How the attraction has gone from 'scary' to 'enchanting.'

Disneyland may be closed right now, but its Imagineers have been hard at work, re-envisioning the park’s classic Snow White ride into a magical — and less scary — adventure.

The new ride, which will be named, "Snow White's Enchanted Wish" instead of "Snow White's Scary Adventure," will trade its frightening forest scenes for Snow White herself dancing with the dwarves, and the scent of apple pie wafting through the air. Details of the new ride were unveiled this week in celebration of 83 years since the movie first premiered in Los Angeles.

“We’re finally giving Snow White the happily ever after that she deserves,” John Gritz, the principal concept designer with Walt Disney Imagineering, said in a video previewing the new ride. “The star of the show is Snow White so we thought it would be really, really important to introduce her early on. So we have a new dancing Snow White character that actually now dances with Dopey and the interaction between them as you move through the cottage is really kind of almost cinematic.”

Riders can marvel at an all-new mine scene with glittering jewels all around, enhanced with shadow projections, which Gritz said feels like it’s filled with “spectacular magic.” The reimagined ride utilizes LED black lighting and laser projections, as well as classic songs to bring the enchanted world to life.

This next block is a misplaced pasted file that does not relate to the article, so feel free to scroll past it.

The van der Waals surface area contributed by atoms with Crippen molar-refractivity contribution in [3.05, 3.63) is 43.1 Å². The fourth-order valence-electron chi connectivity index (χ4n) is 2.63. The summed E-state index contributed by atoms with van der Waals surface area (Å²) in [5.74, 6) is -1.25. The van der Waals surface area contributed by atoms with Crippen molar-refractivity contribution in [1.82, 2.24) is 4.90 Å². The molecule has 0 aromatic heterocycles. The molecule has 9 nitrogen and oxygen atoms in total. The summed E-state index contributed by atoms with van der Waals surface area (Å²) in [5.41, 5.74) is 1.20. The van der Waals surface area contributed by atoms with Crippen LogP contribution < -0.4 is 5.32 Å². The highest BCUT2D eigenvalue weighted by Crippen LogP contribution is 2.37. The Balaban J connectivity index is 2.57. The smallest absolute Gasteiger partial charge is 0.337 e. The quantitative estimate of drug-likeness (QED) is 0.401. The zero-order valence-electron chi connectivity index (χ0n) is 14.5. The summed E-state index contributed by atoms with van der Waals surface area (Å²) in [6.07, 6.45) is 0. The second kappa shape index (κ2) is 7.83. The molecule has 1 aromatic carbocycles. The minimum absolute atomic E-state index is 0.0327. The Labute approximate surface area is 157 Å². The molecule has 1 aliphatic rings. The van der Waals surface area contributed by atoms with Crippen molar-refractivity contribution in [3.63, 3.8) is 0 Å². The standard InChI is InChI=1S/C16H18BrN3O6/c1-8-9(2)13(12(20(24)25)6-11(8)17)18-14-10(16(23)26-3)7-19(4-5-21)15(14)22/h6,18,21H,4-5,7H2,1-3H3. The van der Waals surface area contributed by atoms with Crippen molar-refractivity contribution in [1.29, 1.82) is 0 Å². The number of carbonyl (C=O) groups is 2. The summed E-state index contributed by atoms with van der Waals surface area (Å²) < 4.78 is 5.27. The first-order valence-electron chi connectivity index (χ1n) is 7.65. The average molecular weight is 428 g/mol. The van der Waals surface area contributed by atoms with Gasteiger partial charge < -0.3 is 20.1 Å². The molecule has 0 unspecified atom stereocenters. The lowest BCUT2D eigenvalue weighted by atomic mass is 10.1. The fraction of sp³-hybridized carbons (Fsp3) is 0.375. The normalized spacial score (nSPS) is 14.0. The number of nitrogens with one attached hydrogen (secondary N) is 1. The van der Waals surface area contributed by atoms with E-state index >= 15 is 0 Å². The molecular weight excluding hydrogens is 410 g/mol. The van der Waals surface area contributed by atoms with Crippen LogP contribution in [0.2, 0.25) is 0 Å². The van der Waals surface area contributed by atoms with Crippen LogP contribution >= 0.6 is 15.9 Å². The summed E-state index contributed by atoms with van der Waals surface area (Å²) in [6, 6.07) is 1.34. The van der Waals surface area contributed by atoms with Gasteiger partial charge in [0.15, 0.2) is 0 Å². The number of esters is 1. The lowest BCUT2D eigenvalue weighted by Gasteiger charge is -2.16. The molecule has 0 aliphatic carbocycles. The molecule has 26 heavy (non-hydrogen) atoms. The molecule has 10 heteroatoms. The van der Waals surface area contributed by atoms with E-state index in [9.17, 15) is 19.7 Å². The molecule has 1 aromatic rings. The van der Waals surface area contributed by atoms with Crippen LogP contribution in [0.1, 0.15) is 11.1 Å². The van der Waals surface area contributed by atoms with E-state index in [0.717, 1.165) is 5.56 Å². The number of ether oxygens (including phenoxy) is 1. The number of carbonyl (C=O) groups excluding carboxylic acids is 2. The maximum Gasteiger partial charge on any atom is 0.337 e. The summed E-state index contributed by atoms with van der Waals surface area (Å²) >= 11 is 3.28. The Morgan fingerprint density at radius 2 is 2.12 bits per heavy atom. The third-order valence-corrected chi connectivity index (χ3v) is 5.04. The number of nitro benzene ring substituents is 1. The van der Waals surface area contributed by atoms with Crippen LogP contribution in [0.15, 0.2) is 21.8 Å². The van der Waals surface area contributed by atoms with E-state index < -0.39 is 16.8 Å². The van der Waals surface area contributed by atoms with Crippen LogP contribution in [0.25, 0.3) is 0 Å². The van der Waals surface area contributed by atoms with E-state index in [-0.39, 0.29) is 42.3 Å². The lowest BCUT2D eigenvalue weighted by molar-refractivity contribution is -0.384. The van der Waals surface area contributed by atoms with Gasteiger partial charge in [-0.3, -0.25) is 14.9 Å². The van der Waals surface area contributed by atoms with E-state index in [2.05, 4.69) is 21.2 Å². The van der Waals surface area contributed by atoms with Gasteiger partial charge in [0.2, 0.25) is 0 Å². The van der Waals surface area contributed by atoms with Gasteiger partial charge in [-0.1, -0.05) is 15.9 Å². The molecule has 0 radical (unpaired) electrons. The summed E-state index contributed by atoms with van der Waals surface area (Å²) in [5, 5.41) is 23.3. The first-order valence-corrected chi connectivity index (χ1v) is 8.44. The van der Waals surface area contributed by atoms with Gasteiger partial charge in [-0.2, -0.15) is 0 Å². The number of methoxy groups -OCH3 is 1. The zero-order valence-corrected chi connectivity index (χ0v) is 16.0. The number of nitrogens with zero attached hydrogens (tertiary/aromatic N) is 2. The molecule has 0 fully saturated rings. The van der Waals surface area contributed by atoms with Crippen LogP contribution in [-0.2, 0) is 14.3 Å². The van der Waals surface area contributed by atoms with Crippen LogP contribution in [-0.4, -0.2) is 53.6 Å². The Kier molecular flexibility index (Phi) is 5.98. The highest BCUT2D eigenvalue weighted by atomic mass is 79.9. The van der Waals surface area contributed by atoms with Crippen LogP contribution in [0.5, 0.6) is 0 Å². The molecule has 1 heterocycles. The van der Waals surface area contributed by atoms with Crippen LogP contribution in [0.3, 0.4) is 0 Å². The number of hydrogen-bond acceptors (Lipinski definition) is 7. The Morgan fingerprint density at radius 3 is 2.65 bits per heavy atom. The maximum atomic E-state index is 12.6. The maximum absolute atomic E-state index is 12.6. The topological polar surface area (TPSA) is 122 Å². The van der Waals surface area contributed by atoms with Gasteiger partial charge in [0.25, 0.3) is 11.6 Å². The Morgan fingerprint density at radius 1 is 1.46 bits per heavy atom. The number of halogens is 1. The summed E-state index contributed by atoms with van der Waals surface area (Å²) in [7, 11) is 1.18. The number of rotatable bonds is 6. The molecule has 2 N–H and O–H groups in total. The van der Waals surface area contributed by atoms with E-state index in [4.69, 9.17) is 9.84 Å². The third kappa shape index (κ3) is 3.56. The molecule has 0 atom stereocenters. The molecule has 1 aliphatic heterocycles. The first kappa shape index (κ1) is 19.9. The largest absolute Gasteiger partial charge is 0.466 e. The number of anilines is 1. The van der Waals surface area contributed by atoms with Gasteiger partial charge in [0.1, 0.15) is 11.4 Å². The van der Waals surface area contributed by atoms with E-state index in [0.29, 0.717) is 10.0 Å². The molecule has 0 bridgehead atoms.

“What’s so special about this attraction is [it was] actually Walt Disney’s first major animated picture as well as one of the original attractions in Fantasyland the day that Disneyland opened,” said Kim Irvine, the executive creative director of Walt Disney Imagineering, adding, “We are positive that the guests are going to be absolutely blown away by this dazzling new attraction and such a beautiful guy, sweet storyline.”

In addition to a revamp inside, Irvine said the team spruced up the exterior, repainting it in warm pinks and gold as well as a “cheerier blue” to make it “feel happier.”

Disneyland in California has been closed since March and will remain shut to the public until at least next year. The closure comes as California continues to deal with widespread cases of the coronavirus, forcing the state to implement a regional stay-at-home order and travel restrictions.

Alison Fox is a contributing writer for Travel + Leisure. When she’s not in New York City, she likes to spend her time at the beach or exploring new destinations and hopes to visit every country in the world. Follow her adventures on Instagram.